Policy adviser says ObamaCare is here to stay

Policy adviser Avik Roy said Wednesday that ObamaCare isn’t going away any time soon, even as President TrumpDonald John TrumpFacebook releases audit on conservative bias claims Harry Reid: 'Decriminalizing border crossings is not something that should be at the top of the list' Recessions happen when presidents overlook key problems MORE and congressional Republicans press forward with their efforts to undo parts of the landmark health-care law.

“There have been parts of ObamaCare that have been repealed, but I think the broad idea that we’re going to try to make sure that almost everybody has health insurance — I don’t think you’re going to repeal that,” Roy, a senior adviser to the Bipartisan Policy Center, told Hill.TV co-hosts Krystal Ball and Buck Sexton on "Rising." 

Roy dismissed as a "waste of time" efforts by conservative states such Texas to challenge protections under the Affordable Care Act (ACA).

In February, Texas and 19 other states filed a Republican-backed lawsuit against the federal government, arguing that because Congress eliminated the individual mandate penalty as part of the GOP’s tax bill, the mandate is now unconstitutional and ObamaCare must be completely thrown out.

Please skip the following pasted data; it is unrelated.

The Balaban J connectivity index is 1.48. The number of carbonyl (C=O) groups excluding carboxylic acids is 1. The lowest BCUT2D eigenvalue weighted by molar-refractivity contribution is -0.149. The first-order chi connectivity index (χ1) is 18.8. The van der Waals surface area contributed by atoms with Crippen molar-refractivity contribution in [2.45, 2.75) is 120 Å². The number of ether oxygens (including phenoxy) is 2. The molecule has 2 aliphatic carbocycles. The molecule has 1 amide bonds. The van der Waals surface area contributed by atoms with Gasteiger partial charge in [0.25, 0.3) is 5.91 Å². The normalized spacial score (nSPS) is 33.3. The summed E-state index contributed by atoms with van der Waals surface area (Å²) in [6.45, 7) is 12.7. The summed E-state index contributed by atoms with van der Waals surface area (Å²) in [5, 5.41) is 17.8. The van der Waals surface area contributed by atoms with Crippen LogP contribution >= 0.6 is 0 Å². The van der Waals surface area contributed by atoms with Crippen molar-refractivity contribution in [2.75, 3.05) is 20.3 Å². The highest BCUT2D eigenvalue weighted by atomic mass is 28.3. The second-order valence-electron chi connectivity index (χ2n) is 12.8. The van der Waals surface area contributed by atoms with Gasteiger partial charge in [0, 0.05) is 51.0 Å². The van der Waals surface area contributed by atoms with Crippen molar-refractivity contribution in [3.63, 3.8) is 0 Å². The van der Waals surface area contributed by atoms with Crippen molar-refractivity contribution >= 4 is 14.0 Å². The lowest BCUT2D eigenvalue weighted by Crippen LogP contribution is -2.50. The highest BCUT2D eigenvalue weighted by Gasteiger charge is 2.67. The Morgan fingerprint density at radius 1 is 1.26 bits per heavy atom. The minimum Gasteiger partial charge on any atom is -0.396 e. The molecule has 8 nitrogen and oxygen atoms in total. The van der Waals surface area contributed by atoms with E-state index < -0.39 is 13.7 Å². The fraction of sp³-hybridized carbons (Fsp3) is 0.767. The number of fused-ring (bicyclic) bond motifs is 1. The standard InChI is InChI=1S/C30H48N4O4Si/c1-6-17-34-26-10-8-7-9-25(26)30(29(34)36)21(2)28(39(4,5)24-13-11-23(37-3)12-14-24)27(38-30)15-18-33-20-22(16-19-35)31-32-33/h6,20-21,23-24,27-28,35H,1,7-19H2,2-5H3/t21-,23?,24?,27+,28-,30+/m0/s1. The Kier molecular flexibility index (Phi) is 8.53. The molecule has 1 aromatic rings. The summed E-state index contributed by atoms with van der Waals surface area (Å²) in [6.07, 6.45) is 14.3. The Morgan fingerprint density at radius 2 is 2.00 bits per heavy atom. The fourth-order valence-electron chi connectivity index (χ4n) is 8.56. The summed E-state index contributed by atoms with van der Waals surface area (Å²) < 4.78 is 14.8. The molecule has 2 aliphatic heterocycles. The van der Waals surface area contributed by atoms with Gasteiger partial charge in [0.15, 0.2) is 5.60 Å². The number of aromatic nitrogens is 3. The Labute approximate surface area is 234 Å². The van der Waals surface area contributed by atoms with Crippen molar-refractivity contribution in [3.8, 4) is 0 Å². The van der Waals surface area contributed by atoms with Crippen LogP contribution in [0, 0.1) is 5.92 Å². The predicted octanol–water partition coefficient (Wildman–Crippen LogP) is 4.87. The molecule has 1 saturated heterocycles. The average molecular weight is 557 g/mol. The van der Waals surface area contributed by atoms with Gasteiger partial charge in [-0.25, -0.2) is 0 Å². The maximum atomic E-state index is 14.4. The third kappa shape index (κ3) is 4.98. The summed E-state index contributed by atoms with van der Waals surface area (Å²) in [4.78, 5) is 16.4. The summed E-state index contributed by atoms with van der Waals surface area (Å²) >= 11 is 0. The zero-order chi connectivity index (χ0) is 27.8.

But Roy cast doubt on the Supreme Court overturning ACA, saying such a controversial move is “not going to happen.”

More than 20 million Americans have gained health insurance since President Obama signed the law into effect in 2010. Under ObamaCare, health insurers can no longer deny coverage for those with preexisting conditions or charged higher premiums due to certain long-term conditions like chronic illness.

Still, Roy says the health-care law is far from perfect and costs for coverage are still too much for some lower-income Americans. 

"If you're healthy and your premium is lower, relatively speaking, and you're sick and you're premium is higher, relatively speaking — that's where the economics start to get complicated," he said, adding it's not so much about whether insurers offer coverage but whether at what cost.

Health care remains a top issue ahead of next week's midterm elections. Democrats and Republicans alike have been touting the issue as part of their campaign platforms, particularly when it comes to addressing preexisting conditions.

“Republicans will protect people with pre-existing conditions far better than the Dems!” Trump tweeted on Wednesday, though the claim conflicts with efforts from the GOP to undo the protections.

In addition to trying to overturn ObamaCare itself, House Republicans introduced a bill that included an amendment that would have allowed states to request waivers and essentially nullify protection for those with preexisting conditions.

— Tess Bonn